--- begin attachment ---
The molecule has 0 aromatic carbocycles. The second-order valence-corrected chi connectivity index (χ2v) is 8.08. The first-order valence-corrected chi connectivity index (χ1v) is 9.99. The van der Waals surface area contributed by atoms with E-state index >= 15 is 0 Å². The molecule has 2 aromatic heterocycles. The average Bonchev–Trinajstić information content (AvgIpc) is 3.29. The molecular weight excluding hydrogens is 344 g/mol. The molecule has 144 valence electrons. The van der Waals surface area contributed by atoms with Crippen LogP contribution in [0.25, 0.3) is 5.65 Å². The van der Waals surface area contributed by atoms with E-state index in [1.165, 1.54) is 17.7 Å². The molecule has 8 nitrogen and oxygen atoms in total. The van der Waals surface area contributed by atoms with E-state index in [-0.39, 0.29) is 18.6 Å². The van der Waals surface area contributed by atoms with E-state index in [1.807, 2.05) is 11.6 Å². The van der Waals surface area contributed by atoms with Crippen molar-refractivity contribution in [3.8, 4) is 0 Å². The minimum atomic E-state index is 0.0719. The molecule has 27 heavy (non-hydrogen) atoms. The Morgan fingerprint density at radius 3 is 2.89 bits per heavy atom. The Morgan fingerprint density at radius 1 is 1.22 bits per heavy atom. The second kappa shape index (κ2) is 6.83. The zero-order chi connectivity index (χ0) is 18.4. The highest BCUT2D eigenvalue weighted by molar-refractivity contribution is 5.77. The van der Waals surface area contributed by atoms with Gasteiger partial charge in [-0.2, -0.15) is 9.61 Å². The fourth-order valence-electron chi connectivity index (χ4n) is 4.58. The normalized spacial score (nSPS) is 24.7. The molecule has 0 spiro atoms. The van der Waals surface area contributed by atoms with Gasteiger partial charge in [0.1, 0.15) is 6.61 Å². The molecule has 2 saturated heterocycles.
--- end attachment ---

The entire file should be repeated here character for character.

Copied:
The molecule has 0 aromatic carbocycles. The second-order valence-corrected chi connectivity index (χ2v) is 8.08. The first-order valence-corrected chi connectivity index (χ1v) is 9.99. The van der Waals surface area contributed by atoms with E-state index >= 15 is 0 Å². The molecule has 2 aromatic heterocycles. The average Bonchev–Trinajstić information content (AvgIpc) is 3.29. The molecular weight excluding hydrogens is 344 g/mol. The molecule has 144 valence electrons. The van der Waals surface area contributed by atoms with Crippen LogP contribution in [0.25, 0.3) is 5.65 Å². The van der Waals surface area contributed by atoms with E-state index in [1.165, 1.54) is 17.7 Å². The molecule has 8 nitrogen and oxygen atoms in total. The van der Waals surface area contributed by atoms with E-state index in [-0.39, 0.29) is 18.6 Å². The van der Waals surface area contributed by atoms with E-state index in [1.807, 2.05) is 11.6 Å². The van der Waals surface area contributed by atoms with Crippen molar-refractivity contribution in [3.8, 4) is 0 Å². The minimum atomic E-state index is 0.0719. The molecule has 27 heavy (non-hydrogen) atoms. The Morgan fingerprint density at radius 3 is 2.89 bits per heavy atom. The Morgan fingerprint density at radius 1 is 1.22 bits per heavy atom. The second kappa shape index (κ2) is 6.83. The zero-order chi connectivity index (χ0) is 18.4. The highest BCUT2D eigenvalue weighted by molar-refractivity contribution is 5.77. The van der Waals surface area contributed by atoms with Gasteiger partial charge in [-0.2, -0.15) is 9.61 Å². The fourth-order valence-electron chi connectivity index (χ4n) is 4.58. The normalized spacial score (nSPS) is 24.7. The molecule has 0 spiro atoms. The van der Waals surface area contributed by atoms with Gasteiger partial charge in [0.1, 0.15) is 6.61 Å². The molecule has 2 saturated heterocycles.